So where does this place us, the floor trader, in the circle of Magic culture? Are we vendors? No, vendors have a very different mentality, as instead of looking for the cards they get the cards come to them, whereas we cannot afford to wait around. Truly what separates us from anyone else in the Magic community is that we are willing to leave our circle of comfort at a local shop and explore the sides of Magic that so few even know exist. Some of my favorite deck designs have come from players who don’t even have a registered DCI number. Are they competitive? Sometimes they are, but within their local circle, it’s funny how even outside of the mainstream community, a pecking order is established. Every group also has their advanced trader - this guy typically has most of the cards and is the one you want to be doing business with. So what do these players have anything to do with the competitive players? A lot more than you may think!

When I go to trade cards with these payers I am able to push a lot of stock that is no longer wanted or needed in the competitive world. Think about how many bulk rares exist in each competitive players binder and how long they will remain there. I put those cards to good use by buying them from the guys at my shop and at major events, and then in turn providing them to these payers who would otherwise have very limited access to them. Countless times I have heard these players state things like, “Man I didn’t even know this was a card - that will fit perfectly into Deck X!” So as I provide a service to them, in return I seek cards that my local players and players at major events would be seeking. Since I probably bought most of these bulk rares at dimes I can in turn flip them for 1-3 each to quickly gain value to a Jace or Titan that they may have opened in a pack. Am I ripping these kids off? Some may say yes, but upon further examination, I believe the evidence points toward no. I am A) Giving them a resource previously not available to them, and B) Giving them 5-15 cards, each of which they will likely play, for their single card that will only have sat in their binder. The groups I work with are always glad to see me and understand what I do, and if you still believe this is wrong then perhaps my next point will enlighten you!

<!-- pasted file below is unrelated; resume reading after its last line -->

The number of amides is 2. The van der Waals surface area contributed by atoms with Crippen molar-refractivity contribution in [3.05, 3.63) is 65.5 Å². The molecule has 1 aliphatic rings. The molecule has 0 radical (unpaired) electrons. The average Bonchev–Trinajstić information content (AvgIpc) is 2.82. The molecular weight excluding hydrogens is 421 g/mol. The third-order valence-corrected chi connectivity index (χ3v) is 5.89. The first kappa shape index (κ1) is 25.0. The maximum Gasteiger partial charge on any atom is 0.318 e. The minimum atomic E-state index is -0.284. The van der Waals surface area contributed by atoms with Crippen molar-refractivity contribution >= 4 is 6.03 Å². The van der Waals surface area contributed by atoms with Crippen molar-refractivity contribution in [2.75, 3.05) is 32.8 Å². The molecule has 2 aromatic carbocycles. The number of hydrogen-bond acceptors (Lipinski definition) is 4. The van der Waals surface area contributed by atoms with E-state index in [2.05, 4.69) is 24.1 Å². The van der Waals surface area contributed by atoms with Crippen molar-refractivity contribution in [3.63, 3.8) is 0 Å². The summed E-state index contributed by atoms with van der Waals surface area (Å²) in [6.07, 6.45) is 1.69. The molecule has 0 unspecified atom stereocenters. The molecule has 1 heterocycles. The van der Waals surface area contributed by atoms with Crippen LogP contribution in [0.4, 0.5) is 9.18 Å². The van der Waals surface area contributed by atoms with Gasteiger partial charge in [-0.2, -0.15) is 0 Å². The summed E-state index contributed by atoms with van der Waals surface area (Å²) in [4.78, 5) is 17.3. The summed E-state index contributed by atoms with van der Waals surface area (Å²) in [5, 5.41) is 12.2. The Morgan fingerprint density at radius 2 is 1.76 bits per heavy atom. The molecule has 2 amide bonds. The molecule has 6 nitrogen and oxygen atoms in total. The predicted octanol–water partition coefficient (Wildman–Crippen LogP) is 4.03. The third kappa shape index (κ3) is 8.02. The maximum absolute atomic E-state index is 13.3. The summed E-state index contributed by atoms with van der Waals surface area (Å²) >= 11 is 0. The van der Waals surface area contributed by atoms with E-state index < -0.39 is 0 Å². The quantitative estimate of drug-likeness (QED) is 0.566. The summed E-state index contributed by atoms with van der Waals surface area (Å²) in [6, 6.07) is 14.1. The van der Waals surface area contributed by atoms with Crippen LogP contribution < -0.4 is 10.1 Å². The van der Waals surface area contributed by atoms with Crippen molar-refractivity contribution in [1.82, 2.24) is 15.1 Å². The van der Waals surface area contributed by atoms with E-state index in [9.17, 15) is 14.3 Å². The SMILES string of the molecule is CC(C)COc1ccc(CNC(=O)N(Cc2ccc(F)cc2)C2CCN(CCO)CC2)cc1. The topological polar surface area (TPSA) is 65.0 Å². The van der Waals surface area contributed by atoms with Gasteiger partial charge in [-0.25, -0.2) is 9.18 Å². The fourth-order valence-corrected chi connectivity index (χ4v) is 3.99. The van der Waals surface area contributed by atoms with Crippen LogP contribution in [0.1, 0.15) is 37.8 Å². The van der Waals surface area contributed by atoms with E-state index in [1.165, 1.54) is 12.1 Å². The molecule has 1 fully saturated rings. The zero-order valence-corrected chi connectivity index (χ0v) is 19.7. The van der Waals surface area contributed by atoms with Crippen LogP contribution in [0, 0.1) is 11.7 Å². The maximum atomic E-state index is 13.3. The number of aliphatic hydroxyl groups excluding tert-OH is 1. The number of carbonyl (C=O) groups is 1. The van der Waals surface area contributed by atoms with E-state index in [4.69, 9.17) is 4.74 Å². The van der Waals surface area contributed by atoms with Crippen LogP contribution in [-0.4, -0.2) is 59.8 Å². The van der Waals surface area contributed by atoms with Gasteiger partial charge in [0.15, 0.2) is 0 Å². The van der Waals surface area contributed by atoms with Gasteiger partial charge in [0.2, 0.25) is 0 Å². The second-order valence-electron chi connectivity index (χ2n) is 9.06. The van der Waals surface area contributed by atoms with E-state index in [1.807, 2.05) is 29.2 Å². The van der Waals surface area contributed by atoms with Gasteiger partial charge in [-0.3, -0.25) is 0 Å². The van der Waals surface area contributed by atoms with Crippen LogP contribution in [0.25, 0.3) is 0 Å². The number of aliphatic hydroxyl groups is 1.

Ethics: Just Who Wins?

So, say you believe uptrading between casual and competitive players is wrong: you believe no one wins but the floor trader. Frankly, you are wrong, because everyone wins in the end and the secondary market simply wouldn't exist if people weren't as content with the service floor traders provide. I just explained how the casual player benefits, and it is obvious that I benefit financially from these transactions, but where do the vendors and players fit in? The vendors benefit because I can bring them a larger stock of cards which they can then turn around and resell. Many times I have found cards like Wasteland or Force of Will delegated to a casual player's trash pile only because, in their circle, it has no use. By me infusing this card into the secondary market I provide vendors with a larger stock which in turn benefits the player. Can you imagine how much dual lands or other staples from years past would cost if people were not constantly scouring the casual scene or picking through peoples attics and garage sales? The truth is, by doing the service we do, we actually make Magic cheaper for everyone involved. Yes we still profit, but in the end so do the players and vendors.